The Islands of Lake Champlain, Vermont. 

Lake Champlain is North Anerica’s sixth-biggest lake. Within  the lake, on the Vermont/New York side of the Canadian border, lie a number of islands that were first seen by European eyes in 1609 when Samuel de Champlain led an exploratory expedition through the area. 

   
   
The islands are joined by bridges and a causeway which make touring the islands very easy.  The scenery is gorgeous, and there are lots of interesting places to explore. Tourists can explore military history, gourmet food and wine, walking or cycling paths, and number of towns seeking to attract tourists with different places to stay and things to do. 

On the Causeway to Grand Isle is an American flag and a monument to the victims of 9/11 and to the American veterans of foreign wars.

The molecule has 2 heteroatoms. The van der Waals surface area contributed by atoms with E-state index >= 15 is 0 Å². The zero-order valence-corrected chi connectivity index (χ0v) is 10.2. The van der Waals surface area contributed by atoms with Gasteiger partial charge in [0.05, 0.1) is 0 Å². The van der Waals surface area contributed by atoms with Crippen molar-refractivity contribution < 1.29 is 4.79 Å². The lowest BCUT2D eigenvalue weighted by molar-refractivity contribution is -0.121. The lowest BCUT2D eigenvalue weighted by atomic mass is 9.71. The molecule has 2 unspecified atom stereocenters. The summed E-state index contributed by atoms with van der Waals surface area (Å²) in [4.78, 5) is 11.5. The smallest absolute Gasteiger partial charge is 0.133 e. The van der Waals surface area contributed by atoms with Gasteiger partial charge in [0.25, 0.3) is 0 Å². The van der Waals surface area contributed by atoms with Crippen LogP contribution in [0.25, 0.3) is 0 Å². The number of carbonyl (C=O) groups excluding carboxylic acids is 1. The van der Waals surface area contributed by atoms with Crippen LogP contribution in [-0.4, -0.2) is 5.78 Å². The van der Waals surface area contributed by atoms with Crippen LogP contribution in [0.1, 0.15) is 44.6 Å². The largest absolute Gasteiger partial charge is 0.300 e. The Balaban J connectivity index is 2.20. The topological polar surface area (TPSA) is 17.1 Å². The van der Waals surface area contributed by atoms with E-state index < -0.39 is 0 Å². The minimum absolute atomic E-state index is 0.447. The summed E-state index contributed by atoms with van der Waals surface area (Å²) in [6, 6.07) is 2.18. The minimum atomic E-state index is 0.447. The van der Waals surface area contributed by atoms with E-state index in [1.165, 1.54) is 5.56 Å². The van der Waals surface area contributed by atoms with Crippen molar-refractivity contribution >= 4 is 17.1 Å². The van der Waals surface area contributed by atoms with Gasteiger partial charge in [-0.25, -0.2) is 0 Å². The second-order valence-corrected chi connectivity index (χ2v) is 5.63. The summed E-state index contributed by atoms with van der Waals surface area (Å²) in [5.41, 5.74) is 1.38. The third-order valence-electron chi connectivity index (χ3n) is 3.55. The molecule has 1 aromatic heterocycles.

From this point, you can look west and see the shoreline of New York State and the Adirondack Mountains, and you can look east and see the Vermont shoreline and mountains in the distance. Further north, the lake crosses the Canadian border into Quebec. 

 

It’s no surprise, then, that Isle La Motte, South Hero, Grand Isle, North Hero, Valcour and the remaining islands all served as important vantage points in battles between American and Canadian/British forces during the War of 1812. 

If for no other reason, the Islands are well worth a visit just because it’s a really pretty drive along the lake shore. 

   
   

Lac Champlain.

Lake Champlain is a long lake which has shores in Quebec, Canada, and Vermont and New York, USA.

It’s big, and it’s beautiful.

In the morning sun in Philipsburg, Quebec, the glassy water reflects the image so the trees and sky like a mirror. I could sit here and look at this for hours. 

   
  

  
  

Later in the day, I saw that it’s just as pretty in St Albans, Vermont.